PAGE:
AI can of course, also be designed to be greedy. And they can also learn that from human examples. Try to imagine that!

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My day job is hardware design for electrical engineering. AI could threaten my job, but such a turn of events is beyond the horizon - perhaps beyond a 'singularity.' So much else will have changed by that point that the world will already have changed beyond recognition.

AI is just starting to appear in areas such as PCB design. Probably "AI" is already in use for IC design - just guessing. UBI is a non sequitur.

"Life after work" was earlier proposed for a then-future mature industrial economy. It has been possible for decades. Literally. But somehow we devolved into a ... "neo feudal" age? A few have struck it rich in this generation. But a more common question in the Information Age is how to un-tether oneself at all. Many don't even have their own life after 5:00pm, which used to be a standard shift only one generation ago. One may have 'free' time at any time of the day, yet no completely free time ever.

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"But a more common question in the Information Age is how to un-tether oneself at all."

That's a good question. And also, how can we find solutions at the individual and also at the collective levels.

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This is indeed a good question, as is the subsequent: is such un-tethering desirable or even possible? The scope of education, for example, is much greater today than it was when I attended school and providing learners with calculators so they don't need to learn multiplication tables is hardly going to make up the difference. Is AI the mechanism that supplies missing knowledge (and understands poorly formulated questions) when no experts have the breadth of knowledge demanded?

And is un-tethering not going to create more social classes that step beyond one's ability to cross their boundaries? My personal ideology allows for social classes to serve a useful purpose, but on condition that the ring-fencing not be impermeable.

Lastly, something that has been bugging me for quite a while. As I see it, humans as a species (biological, but nevertheless mechanical) are reputed to be on the way to be overcome by AI "products" of new technologies. There is some logic to that, it seems quite possible for a greater capacity to "reason" than that of the most "intelligent" of humans to be embedded in some physical organism or machine. But for "overcoming" to happen, it requires a desire or need to add - I admit I don't have the philosophical background to state this authoritatively - the emotional or moral concept of "better" into the equation. Isn't that something AI architects are not compelled to introduce? In other words, could we just draw a clear line between competing and cooperating that neither humans nor automata would feel a need to cross?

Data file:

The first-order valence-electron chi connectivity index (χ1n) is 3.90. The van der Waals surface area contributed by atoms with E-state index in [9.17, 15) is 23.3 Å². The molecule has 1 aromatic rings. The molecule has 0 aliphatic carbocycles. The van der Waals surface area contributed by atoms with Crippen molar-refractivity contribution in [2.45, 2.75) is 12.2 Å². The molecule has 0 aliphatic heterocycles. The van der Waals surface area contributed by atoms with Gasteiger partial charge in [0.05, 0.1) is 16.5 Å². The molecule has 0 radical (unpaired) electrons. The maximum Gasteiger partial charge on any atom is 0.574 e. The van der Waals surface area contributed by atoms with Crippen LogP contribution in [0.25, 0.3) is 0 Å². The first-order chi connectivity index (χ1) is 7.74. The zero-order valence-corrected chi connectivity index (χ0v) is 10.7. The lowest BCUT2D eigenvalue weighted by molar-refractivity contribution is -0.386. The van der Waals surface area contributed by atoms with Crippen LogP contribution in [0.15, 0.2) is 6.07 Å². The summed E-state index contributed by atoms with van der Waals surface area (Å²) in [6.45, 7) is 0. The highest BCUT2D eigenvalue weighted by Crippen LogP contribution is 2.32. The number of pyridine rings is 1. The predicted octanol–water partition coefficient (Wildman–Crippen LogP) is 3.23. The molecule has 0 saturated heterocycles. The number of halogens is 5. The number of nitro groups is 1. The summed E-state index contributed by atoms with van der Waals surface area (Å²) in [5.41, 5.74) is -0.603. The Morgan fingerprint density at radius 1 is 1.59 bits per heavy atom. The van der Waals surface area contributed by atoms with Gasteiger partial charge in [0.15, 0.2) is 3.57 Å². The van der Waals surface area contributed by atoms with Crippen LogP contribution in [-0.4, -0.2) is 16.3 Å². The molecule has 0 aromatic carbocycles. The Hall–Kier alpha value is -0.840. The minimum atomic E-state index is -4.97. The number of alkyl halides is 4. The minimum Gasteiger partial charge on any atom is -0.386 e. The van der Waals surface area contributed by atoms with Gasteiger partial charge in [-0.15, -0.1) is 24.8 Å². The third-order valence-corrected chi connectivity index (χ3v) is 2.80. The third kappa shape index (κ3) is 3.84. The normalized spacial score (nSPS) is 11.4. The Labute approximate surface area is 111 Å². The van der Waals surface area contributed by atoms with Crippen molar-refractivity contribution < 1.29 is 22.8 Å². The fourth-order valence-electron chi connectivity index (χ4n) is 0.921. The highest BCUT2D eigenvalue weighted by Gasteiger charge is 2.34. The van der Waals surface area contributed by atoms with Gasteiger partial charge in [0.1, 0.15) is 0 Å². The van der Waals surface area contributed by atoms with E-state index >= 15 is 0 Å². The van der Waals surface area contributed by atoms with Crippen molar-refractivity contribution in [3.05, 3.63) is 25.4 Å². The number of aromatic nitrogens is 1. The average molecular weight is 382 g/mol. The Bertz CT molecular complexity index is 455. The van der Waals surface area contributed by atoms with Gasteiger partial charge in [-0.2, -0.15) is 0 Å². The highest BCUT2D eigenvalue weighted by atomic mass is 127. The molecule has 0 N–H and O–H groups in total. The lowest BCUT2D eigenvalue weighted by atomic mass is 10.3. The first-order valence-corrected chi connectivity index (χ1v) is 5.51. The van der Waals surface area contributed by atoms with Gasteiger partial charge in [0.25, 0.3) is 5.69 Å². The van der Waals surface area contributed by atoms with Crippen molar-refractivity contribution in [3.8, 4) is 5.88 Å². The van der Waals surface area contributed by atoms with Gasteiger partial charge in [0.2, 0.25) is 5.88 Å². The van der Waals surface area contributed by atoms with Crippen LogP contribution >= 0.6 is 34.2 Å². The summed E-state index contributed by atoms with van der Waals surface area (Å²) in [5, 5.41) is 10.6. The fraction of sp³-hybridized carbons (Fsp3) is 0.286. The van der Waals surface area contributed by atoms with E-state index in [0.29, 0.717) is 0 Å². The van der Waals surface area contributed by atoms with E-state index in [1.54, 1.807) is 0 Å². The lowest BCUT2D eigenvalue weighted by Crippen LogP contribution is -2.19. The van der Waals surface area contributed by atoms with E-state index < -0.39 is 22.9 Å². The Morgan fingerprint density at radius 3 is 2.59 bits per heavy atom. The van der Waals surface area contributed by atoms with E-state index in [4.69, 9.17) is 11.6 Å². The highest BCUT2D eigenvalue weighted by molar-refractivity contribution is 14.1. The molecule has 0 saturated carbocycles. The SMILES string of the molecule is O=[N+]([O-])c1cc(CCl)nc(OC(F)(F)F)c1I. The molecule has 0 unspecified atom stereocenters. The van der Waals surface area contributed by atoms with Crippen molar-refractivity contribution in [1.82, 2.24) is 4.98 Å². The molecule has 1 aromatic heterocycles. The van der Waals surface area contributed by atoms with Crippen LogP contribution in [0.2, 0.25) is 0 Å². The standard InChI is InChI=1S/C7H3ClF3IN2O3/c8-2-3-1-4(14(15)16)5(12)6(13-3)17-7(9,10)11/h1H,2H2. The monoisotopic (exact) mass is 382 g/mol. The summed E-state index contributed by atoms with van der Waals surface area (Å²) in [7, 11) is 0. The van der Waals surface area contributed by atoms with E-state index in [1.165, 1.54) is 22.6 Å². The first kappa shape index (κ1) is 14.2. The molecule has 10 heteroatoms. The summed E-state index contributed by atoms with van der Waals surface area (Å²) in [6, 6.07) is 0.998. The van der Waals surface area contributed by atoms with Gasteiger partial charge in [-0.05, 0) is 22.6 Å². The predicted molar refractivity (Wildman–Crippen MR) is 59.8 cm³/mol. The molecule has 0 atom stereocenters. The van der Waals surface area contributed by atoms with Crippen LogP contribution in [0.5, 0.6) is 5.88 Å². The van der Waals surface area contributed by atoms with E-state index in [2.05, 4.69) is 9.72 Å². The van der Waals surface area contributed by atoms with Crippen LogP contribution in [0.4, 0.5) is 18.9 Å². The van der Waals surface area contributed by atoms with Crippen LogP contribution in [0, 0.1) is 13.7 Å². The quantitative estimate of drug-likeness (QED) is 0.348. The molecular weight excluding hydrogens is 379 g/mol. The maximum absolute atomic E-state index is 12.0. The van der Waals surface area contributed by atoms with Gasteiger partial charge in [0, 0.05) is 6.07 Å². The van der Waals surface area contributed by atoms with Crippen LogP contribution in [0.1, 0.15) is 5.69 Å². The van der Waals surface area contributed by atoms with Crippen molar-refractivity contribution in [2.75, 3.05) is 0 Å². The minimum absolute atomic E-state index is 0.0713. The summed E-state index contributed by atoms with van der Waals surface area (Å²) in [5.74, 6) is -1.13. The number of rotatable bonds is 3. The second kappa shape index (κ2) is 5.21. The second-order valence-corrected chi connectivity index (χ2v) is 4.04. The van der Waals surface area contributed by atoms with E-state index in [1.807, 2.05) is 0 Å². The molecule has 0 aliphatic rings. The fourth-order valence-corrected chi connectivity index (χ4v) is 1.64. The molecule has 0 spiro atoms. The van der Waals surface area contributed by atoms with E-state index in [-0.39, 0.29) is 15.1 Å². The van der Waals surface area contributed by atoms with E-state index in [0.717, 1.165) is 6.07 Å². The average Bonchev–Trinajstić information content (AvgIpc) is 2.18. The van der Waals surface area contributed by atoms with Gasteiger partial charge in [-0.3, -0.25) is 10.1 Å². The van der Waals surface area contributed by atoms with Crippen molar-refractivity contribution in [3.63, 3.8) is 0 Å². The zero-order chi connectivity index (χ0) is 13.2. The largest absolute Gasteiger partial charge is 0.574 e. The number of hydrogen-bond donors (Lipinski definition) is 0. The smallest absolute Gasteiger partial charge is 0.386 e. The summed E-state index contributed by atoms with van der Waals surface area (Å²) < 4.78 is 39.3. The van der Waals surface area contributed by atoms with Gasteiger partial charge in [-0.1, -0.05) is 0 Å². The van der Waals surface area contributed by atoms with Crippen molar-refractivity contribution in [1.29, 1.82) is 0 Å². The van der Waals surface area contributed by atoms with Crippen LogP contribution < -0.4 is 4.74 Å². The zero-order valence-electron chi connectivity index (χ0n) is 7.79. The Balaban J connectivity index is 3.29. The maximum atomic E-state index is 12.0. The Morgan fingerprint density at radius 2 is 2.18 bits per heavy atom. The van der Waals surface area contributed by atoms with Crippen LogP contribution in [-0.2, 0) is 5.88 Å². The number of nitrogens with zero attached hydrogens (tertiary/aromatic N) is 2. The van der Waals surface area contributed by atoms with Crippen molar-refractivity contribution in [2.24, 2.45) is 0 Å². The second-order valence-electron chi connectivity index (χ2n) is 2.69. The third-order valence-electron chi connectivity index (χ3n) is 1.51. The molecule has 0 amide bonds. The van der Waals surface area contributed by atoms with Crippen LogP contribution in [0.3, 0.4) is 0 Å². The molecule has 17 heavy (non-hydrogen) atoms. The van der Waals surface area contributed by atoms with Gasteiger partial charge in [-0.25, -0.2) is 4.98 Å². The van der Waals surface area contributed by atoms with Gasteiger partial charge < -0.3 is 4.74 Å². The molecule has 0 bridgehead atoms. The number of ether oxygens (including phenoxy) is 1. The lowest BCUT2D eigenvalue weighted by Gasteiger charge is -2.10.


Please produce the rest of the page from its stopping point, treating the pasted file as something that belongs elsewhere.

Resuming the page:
In that light, the social media and related technologies' "algorithms" seem to me to be dangerously heading in the exact opposite direction.

Again, I am an amateur and not a very knowledgeable one. I'm sure that a moderate knowledge of Asimov's "I, Robot" and "The Rest of the Robots" is inadequate background.

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I am an academic. I see great potential for AI to replace standard teaching--in fact I could see it replace it almost entirely with the advent of LLM with APIs. I learned my first programming language LISP from an experimental CMU interactive system and loved the self pacing aspect. I enjoy teaching and see a role for inspiration and motivation by teachers, as well as guidance of projects, but most of the teaching can be automated especially at third level undergraduate, not postgrad and PhD in particular. I am also a researcher. I always have had a fascination with automation, starting with automated theorem proving and later on research on program synthesis. Needless to say the GPT developments on the coding side gave me pause for thought. I believe that ultimately research will greatly be aided by AI but not quickly replaced. Definitely neural networks capture an aspect of research--creating models of a complex reality, even though it is at the heart numerical analysis, ie approximations via functions so still limited in capturing intelligence.